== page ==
John Tolley, March 23, 2019
Rutgers' research is quite literally global.
Now, it might seem quite obvious to state this fact about any major research university. But we're not talking about the reach of the alumni network or the backgrounds of the learned faculty or even the myriad trips around the world Rutgers researchers physically make each year.
No, the research we're referring to doesn't require humans to even leave New Jersey. In fact, given the environments we'll be talking about, it's best if they don't tag along.
You see, what we're talking about is the Rutgers University Center for Ocean Observing Leadership (RUCOOL) and their armada of underwater drones, called gliders.
"We are the most advanced ocean observing system on Earth," says Oscar Schofield, Distinguished Professor of Biological Oceanography and Chairman of the Department of Marine and Coastal Sciences. "We essentially control robots all over the oceans. Right now, we have robots off Sri Lanka, off Africa, as well as off the coast of New Jersey and the Gulf of Mexico."
Before you begin to think that anything nefarious is at foot, as the name implies and Schofield notes, these gliders are merely observers, and they are collecting scores of data on numerous subsurface variables.
RUCOOL's mission is to collect as much information as possible about the world's oceans, ranging from the physics of the water to the microclimates found at various depths to the multiple strata of oceanic biology. It is information that is invaluable to not just researchers at Rutgers, but the US Navy, the Coast Guard, the National Weather Service and scientists around the world.
And, as Schofield explains, the work they're undertaking with the help of this network of gliders is particularly pivotal at this point in time.
"The planet is changing and we live on an ocean planet," he notes. "The problem is right now, we don't have enough eyes at what's happening in the ocean. That's because people feel removed from it. So, we want to essentially get immersed in it, continuously, all the time."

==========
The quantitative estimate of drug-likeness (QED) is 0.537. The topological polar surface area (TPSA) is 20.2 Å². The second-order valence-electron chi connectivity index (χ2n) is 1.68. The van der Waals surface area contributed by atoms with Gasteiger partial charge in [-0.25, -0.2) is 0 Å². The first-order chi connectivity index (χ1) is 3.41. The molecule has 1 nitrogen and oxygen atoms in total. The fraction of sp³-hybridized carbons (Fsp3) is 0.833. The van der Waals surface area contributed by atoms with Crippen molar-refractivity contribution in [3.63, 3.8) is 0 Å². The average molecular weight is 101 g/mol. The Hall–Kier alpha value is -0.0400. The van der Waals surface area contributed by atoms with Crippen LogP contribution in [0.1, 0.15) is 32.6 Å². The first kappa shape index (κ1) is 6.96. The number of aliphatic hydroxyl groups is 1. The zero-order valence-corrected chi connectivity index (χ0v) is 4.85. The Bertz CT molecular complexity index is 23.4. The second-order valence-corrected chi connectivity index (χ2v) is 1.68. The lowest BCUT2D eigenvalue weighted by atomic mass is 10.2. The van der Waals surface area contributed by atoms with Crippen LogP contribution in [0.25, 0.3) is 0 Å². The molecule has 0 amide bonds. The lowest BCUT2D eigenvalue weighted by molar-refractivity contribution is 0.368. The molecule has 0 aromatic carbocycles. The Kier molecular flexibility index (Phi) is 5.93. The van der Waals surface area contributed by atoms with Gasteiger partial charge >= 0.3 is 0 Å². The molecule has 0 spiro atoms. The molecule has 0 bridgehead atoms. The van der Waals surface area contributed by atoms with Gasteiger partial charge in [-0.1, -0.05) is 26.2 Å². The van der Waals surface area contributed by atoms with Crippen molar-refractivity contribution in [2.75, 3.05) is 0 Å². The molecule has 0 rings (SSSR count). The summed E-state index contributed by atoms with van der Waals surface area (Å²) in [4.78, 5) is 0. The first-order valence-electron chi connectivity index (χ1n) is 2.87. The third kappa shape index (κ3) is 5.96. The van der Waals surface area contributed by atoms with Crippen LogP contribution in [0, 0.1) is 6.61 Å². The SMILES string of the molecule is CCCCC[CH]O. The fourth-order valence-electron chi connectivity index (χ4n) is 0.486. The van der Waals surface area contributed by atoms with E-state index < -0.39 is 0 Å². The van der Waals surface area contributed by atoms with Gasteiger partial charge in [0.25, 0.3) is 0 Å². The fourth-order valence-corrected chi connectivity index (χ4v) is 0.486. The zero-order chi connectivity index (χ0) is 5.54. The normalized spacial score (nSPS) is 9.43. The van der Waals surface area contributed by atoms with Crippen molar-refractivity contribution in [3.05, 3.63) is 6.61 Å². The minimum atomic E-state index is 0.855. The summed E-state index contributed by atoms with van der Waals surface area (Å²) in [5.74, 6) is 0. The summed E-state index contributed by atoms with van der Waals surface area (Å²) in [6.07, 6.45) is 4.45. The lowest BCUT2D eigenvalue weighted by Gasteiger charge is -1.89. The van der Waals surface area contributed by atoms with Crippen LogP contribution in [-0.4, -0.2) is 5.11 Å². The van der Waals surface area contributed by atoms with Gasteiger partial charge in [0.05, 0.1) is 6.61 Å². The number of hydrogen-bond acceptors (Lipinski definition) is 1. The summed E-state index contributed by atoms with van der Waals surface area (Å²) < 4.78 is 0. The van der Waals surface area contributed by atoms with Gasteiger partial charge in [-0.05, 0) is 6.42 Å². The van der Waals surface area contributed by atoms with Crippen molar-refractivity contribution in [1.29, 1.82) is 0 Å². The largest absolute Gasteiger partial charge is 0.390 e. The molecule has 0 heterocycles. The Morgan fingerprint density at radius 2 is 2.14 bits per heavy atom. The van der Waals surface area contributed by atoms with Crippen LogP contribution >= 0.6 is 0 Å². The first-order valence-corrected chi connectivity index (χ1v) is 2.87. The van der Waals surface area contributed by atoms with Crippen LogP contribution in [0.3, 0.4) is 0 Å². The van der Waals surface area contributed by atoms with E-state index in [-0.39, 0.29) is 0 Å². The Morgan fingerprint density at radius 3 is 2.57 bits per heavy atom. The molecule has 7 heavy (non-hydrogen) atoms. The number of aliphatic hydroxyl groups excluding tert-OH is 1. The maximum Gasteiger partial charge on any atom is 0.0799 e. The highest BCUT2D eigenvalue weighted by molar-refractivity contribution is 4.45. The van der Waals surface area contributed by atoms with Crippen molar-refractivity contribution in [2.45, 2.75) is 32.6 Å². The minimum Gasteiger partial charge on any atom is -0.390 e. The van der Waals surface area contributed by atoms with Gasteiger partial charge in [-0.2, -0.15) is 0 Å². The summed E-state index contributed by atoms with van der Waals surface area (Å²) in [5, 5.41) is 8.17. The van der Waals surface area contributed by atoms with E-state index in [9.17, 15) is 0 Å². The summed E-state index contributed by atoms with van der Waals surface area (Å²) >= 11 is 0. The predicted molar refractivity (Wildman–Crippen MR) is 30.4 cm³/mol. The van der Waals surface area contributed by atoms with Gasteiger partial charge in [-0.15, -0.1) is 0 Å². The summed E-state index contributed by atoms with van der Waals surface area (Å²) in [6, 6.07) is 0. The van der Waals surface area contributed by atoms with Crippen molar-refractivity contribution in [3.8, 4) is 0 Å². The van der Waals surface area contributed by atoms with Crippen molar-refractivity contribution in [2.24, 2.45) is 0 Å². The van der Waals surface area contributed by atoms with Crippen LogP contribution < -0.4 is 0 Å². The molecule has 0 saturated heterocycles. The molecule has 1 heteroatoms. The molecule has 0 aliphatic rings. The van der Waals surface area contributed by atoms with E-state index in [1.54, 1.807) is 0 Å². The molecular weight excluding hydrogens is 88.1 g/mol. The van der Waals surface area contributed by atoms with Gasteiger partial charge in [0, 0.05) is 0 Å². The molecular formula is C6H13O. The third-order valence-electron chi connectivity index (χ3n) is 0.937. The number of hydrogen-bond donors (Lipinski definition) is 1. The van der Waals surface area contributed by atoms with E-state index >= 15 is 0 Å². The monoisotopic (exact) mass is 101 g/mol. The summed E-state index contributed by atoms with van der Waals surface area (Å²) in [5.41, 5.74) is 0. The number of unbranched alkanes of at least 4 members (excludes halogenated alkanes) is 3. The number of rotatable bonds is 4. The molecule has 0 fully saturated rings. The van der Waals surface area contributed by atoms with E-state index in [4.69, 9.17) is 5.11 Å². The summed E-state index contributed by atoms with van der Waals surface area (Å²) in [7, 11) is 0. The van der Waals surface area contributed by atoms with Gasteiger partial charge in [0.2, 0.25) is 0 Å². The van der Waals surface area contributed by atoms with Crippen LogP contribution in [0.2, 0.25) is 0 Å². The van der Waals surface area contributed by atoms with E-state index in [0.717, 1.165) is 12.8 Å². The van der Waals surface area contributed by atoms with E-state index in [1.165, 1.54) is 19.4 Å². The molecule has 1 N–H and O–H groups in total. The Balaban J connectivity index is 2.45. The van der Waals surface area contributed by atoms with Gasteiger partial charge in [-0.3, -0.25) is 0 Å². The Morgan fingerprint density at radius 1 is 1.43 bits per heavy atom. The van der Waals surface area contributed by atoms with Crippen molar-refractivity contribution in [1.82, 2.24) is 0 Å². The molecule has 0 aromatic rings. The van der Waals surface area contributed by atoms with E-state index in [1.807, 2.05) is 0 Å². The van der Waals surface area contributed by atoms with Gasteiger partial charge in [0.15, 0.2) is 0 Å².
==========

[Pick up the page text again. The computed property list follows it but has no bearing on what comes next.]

The development of RUCOOL's glider network arose from the recognition that for all of our seafaring humans barely scrape the surface when it comes to studying the ocean. A ship's average speed is roughly that of a moderately fancy bicycle, and measurements taken from them hardly plumb the true depths of our oceans.
"When I was trained as an oceanographer, I'd go on a boat, I might come back with twelve data points for two months at sea," Schofield remembers. "Now, I'm getting millions of data points a day and that's allowing me to ask more important, bigger questions."
The gliders look like winged torpedoes, and they move through water in an energy efficient climbing and diving fashion. Each carries a full array of scientific equipment along with a satellite uplink that allows Schofield and his team to access the data they collect from nearly anywhere at any time.
"This lets me be at sea anywhere on the planet, 365 days a year, 24/7," Schofield explains. "As long as I got an internet connection, I can see where my robots are. If I have an iPhone, I can change the direction it's flying and so what it allows me to do is, essentially, even in Antarctica, maintain a network of robots to collect data when I can't be down there."
It also allows researchers to get deep into the heart of dangerous situations and environments, such as the raging thick of hurricane waters or the searing cold of subarctic seas. This ability and the breadth of the oceanic research community at Rutgers, from physical to biological oceanographers, is what attracted graduate student Schuyler Nardelli. Her work looks at the health of phytoplankton, the miniscule aquatic plants that provide 50 percent of the oxygen on Earth.
"When I was looking at programs, I knew I was interested in phytoplankton and climate change," says Nardelli. "And, the more people I talked to about the project and the people on it, it just seemed like an amazing community, doing really cool, really important research and I knew I wanted to be a part of it."
Student involvement is a key component of RUCOOL, says Schofield, and not just for graduate students like Nardelli, but all the way down to first-year students. He notes that the young people he is working with today are engaged with the problems our planet and population are facing in a way he's never seen before.
"When our robots are up flying around the world's oceans, it's our undergraduates who are our glider pilots working with our technicians," he says. "Our undergraduates deployed to Antarctica, they deployed at Asia, they deploy to Australia, Arctic, all over the world and they're active team members. They are valued partners and that's because they start in this room working their freshman year. By the time they leave, they've got job offers waiting on the desk, but they've also got lifelong experiences that will essentially help shape society even more"